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#SG50: How the community could have helped global brands

As the celebrations of SG50 are over, it is time for reflection on this incredibly meaningful and momentous milestone for Singaporeans. You only needed to witness the pride people take in wearing their national colors catching the MRT over the Jubilee period or the flags that were hoisted in buildings across the city.

It is during this time that local brands, and even global brands like McDonalds, attempted to attach themselves to nationalistic pride.

Havas Media’s Meaningful Brands research (1,000 brands, over 300,000 consumers, 34 countries) gives light to Singaporeans powerful attachment with everything local. This manifested itself in the most recent survey in 2015 where five of the top 10 brands were local. Fairprice and POSB topped the list while hypermarkets, Giant and Cold Storage followed close behind.

In fact, 49 per cent of Singaporeans expect brands to ‘notably improve their lives’ (compared to 41 per cent worldwide).

The dimensions of what makes a brand meaningful for local Singaporean brands is in stark contrast to global brands in the survey.

So, how have brands taken advantage of this across SG50?

Lessons from leading local brands

During the year, local brands like Fairprice, OCBC & POSB/DBS connect with every day attributes of saving time and making life easier. But as they move in to the Jubilee, we have seen them begin to connect on a more emotional level.

While not an SG50 themed campaign, POSB’s NeighboursFirst campaign clearly brings forward the community benefits of belonging in a year of national reflection.

The highest ranked meaningful brand, Fairprice, have chosen to highlight the stories of local heroes. Of particular note is the fact the brand uses it’s equity as an employer of local staff to full advantage.

Both brands here step outside of their usual functional and personal benefits to consumers to deepen trust through community.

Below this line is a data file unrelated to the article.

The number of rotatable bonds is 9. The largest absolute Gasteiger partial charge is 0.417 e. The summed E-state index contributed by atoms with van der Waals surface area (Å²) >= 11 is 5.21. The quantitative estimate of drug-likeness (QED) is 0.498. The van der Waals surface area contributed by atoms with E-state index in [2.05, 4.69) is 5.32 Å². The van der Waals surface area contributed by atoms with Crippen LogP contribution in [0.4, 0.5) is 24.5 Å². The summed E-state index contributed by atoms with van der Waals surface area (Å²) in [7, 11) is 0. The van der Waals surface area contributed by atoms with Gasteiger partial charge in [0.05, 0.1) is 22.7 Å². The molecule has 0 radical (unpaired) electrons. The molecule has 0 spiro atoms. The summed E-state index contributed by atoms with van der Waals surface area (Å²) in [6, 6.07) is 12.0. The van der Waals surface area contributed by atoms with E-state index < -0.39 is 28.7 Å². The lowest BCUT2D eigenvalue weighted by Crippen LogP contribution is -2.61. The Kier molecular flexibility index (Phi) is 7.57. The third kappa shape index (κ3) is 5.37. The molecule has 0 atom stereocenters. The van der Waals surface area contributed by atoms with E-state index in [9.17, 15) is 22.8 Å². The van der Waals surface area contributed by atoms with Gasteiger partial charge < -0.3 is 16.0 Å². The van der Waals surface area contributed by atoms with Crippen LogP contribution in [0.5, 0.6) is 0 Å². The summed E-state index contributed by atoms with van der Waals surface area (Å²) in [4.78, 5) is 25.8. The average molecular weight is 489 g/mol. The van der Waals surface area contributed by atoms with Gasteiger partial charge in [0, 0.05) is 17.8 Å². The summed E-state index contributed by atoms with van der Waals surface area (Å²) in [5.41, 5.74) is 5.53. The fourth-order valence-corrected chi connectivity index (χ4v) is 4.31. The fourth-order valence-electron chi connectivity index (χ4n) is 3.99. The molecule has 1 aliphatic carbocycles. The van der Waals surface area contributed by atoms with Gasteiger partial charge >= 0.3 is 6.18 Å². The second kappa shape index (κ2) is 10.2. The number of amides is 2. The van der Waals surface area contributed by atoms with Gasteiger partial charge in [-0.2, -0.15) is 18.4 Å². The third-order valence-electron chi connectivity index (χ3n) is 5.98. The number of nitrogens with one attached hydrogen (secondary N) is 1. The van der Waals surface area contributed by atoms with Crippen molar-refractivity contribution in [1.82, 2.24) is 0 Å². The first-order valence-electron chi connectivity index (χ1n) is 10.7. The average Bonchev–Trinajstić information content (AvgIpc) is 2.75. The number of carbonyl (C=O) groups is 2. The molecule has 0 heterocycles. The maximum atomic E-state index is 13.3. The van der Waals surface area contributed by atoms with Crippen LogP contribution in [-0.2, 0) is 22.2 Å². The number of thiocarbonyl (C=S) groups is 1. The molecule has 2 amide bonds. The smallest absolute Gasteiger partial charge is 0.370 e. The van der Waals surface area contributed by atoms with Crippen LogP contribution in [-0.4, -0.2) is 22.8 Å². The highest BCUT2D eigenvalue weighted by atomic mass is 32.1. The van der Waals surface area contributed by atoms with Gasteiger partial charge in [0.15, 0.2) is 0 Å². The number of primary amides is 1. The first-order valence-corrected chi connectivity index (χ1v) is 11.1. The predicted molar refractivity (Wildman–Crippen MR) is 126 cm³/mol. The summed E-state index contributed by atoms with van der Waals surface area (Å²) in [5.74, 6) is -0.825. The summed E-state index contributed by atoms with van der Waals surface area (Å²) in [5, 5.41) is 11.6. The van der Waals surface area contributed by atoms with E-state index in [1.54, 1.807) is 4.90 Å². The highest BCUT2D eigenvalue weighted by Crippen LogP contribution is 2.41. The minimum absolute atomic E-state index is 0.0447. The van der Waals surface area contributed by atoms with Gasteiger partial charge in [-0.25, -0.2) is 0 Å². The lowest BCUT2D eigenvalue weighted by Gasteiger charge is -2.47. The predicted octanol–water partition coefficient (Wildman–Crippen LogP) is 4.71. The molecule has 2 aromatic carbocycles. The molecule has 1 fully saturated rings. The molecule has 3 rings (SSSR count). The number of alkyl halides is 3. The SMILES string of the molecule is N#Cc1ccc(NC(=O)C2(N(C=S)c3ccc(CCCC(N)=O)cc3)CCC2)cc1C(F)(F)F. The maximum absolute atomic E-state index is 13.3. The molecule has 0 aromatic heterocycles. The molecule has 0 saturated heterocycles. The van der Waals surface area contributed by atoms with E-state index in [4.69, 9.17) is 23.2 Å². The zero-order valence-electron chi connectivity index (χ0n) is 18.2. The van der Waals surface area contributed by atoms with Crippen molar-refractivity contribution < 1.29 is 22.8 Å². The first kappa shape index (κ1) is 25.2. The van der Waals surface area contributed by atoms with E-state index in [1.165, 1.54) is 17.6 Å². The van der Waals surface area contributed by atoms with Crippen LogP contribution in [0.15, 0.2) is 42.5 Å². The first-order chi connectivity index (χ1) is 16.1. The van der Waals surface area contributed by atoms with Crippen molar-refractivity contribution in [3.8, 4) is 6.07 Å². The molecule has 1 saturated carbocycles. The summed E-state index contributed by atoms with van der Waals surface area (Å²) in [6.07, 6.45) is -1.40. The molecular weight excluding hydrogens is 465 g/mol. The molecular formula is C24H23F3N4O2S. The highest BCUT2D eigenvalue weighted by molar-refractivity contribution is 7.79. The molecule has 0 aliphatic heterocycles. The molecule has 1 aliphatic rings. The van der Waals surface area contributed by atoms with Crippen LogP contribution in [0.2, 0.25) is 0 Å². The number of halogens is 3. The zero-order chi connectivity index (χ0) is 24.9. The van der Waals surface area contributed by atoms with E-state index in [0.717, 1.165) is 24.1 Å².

Mixed success for global brands

Lets start with the ‘usual’ three most important drivers of Brand Equity from the survey:
1. It delivers what is promises / says
2. Offer good quality products / services
3. It is a leader in its category

Over SG50 Fast Food giants like McDonalds & Burger King, both give confidence as category leaders, innovating with special themed products. From special edition Hello Kitty ‘Crew” to Singapore favorite Twister Fries and free burgers, this is good but expected.

To really drive to a level where people would be ‘care’ of the brand disappear, they should look to show they ‘make a difference’ through the community areas demonstrated by our local brands.

They should look to how they could, over this time, deliver on some new attributes:
1. Socially committed – show how they have connected with local employees; or
2. Sustainable sourcing – Show how they source Singaporean meals from Singaporean suppliers

Brands that use these attributes will build strong attachment and deeper connections, in a country where only 36 per cent of new brands achieve trust.

Special mention must go to the highly publicised campaigns by Google & Lego. Going beyond their usual category leader attributes they have leveraged connection with the community, through participation.

What next?

Lego’s crowd sourced design competition had a look at SG100. Hopefully we don’t have to wait that long for these brands to inject some new meaningful attributes in to Singapore marketing.

The payoff ? For brands the reward will be business outcomes. As the research indicates, more trusted brands receive a higher share of wallet.

Josh Gallagher

Josh Gallagher is the Regional Strategy Director at Havas Media Group.